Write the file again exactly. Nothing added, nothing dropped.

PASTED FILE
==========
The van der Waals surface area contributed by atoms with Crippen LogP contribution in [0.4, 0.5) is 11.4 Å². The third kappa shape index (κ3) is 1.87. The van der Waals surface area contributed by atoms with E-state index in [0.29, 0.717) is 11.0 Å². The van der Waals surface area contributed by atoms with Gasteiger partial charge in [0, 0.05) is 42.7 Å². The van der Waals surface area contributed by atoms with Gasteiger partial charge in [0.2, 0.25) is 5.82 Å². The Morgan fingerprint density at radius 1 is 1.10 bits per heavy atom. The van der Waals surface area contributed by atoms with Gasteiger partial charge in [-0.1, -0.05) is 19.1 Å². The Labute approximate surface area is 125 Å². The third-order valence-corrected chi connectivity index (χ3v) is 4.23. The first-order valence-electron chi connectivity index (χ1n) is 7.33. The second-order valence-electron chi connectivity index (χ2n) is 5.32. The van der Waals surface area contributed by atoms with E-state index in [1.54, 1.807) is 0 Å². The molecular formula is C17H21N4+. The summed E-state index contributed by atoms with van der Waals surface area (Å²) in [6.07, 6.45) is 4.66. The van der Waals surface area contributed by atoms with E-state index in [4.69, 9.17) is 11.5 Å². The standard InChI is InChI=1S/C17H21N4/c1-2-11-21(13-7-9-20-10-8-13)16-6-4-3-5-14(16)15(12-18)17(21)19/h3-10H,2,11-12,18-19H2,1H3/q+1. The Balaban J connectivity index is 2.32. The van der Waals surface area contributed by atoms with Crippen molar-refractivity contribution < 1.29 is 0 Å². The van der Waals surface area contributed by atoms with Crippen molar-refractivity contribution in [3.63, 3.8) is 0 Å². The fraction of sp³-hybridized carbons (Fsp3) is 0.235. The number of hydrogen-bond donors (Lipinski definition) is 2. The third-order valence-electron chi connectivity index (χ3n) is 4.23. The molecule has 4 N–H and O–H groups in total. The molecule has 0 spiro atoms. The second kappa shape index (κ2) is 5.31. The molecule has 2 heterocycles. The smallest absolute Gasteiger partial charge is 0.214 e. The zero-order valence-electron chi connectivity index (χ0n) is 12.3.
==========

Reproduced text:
The van der Waals surface area contributed by atoms with Crippen LogP contribution in [0.4, 0.5) is 11.4 Å². The third kappa shape index (κ3) is 1.87. The van der Waals surface area contributed by atoms with E-state index in [0.29, 0.717) is 11.0 Å². The van der Waals surface area contributed by atoms with Gasteiger partial charge in [0, 0.05) is 42.7 Å². The van der Waals surface area contributed by atoms with Gasteiger partial charge in [0.2, 0.25) is 5.82 Å². The Morgan fingerprint density at radius 1 is 1.10 bits per heavy atom. The van der Waals surface area contributed by atoms with Gasteiger partial charge in [-0.1, -0.05) is 19.1 Å². The Labute approximate surface area is 125 Å². The third-order valence-corrected chi connectivity index (χ3v) is 4.23. The first-order valence-electron chi connectivity index (χ1n) is 7.33. The second-order valence-electron chi connectivity index (χ2n) is 5.32. The van der Waals surface area contributed by atoms with E-state index in [1.54, 1.807) is 0 Å². The molecular formula is C17H21N4+. The summed E-state index contributed by atoms with van der Waals surface area (Å²) in [6.07, 6.45) is 4.66. The van der Waals surface area contributed by atoms with E-state index in [4.69, 9.17) is 11.5 Å². The standard InChI is InChI=1S/C17H21N4/c1-2-11-21(13-7-9-20-10-8-13)16-6-4-3-5-14(16)15(12-18)17(21)19/h3-10H,2,11-12,18-19H2,1H3/q+1. The Balaban J connectivity index is 2.32. The van der Waals surface area contributed by atoms with Crippen molar-refractivity contribution < 1.29 is 0 Å². The van der Waals surface area contributed by atoms with Crippen molar-refractivity contribution in [3.63, 3.8) is 0 Å². The fraction of sp³-hybridized carbons (Fsp3) is 0.235. The number of hydrogen-bond donors (Lipinski definition) is 2. The third-order valence-electron chi connectivity index (χ3n) is 4.23. The molecule has 4 N–H and O–H groups in total. The molecule has 0 spiro atoms. The second kappa shape index (κ2) is 5.31. The molecule has 2 heterocycles. The smallest absolute Gasteiger partial charge is 0.214 e. The zero-order valence-electron chi connectivity index (χ0n) is 12.3.